Apology over sea defence distress
The government agency behind proposals to surrender a large area of the Broads to the sea has apologised for the alarm and distress it has caused.Natural England has also denied it was “callous” in suggesting plans.
The government agency behind proposals to surrender a large area of the Broads to the sea has apologised for the alarm and distress it has caused.
Natural England has also denied it was “callous” in suggesting plans.
However, its principal specialist in climate-change evidence, Dr David Viner, said the agency understood the concerns of people who fear their homes may be lost, indicating that they should be compensated by the government if the scheme went ahead.
But he said difficult choices had to be made over the future of the Broads in response to climate change, and that Natural England had been right to start a debate on the subject.
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Under the proposals coastal defences between Eccles and Winterton could be abandoned after 50 years or sooner, allowing 25sq miles of countryside - including at least six villages, thousands of acres of farmland and some internationally important wildlife sites - to be flooded.
This scenario was one of four options for the northern Broads set out in a draft Natural England report discussed at a climate change conference in Norwich in February.
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A government minister is due to be questioned on the subject today at a parliamentary debate called by Mid Norfolk MP Keith Simpson. North Norfolk MP Norman Lamb is also involved and is writing to Natural England to formally ask them to withdraw the option of surrendering the 25 square miles to the sea.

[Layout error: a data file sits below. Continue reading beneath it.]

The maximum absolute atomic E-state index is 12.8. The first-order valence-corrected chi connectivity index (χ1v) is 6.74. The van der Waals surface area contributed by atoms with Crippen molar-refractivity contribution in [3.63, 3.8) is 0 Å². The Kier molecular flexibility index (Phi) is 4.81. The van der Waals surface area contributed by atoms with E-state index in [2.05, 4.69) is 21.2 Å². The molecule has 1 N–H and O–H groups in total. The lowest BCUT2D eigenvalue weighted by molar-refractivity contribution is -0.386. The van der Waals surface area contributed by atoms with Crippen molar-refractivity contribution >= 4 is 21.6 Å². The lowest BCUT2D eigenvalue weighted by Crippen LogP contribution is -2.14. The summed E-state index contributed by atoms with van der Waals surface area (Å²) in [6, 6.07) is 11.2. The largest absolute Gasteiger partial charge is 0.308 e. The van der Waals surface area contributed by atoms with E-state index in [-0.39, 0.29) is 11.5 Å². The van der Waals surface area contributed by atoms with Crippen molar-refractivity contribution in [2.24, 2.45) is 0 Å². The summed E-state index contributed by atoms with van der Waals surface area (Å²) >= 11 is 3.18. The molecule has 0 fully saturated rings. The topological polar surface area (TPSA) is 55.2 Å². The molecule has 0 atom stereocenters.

Speaking in his first extensive interview since details of the proposals emerged, Dr Viner admitted Natural England had anticipated they would cause controversy.
“We were fully aware of the impact of presenting a scenario - I must stress they are scenarios, not plans - that would appear to, without much consultation, deliberately lose villages and homes,” he said.
“In terms of this project, it was a research exercise. There are other scenarios in place where, as it's part of a managed action, compensation measures would be in place. The social justice issue would be high on the board because we know how unacceptable it is.
“I can totally understand the concerns of the local population and that's something we've got to hold our hands up to and say, 'Look we're very apologetic about that'.
“We weren't looking at this from just a callous perspective. We were hoping - and it's still planned - to talk to the local communities involved and explain that the Broads are going to change.
“The plans were to adapt the Broads area and weigh up the fact that change can happen quicker than we anticipate. Cost issues will come into it in terms of how we manage this.
“But I would emphasise relevant government agencies are committed to protect that area for the next 50 years and maintain the sea defences accordingly.”
Eric Lindo, chairman of Stalham with Happing Partnership and a leading campaigner against the surrender proposals, said: “I still say it has been a very callous, almost off-hand approach from Natural England.
“Why have we had six weeks of stress, concern and worry? Dr Viner was offered the opportunity to come to a public meeting in Hickling and put a dampener on this but chose not to.
“However, I'm pleased to hear he acknowledges there are people issues that have to be considered along with the nature issues, and hopefully we will be considered as important.”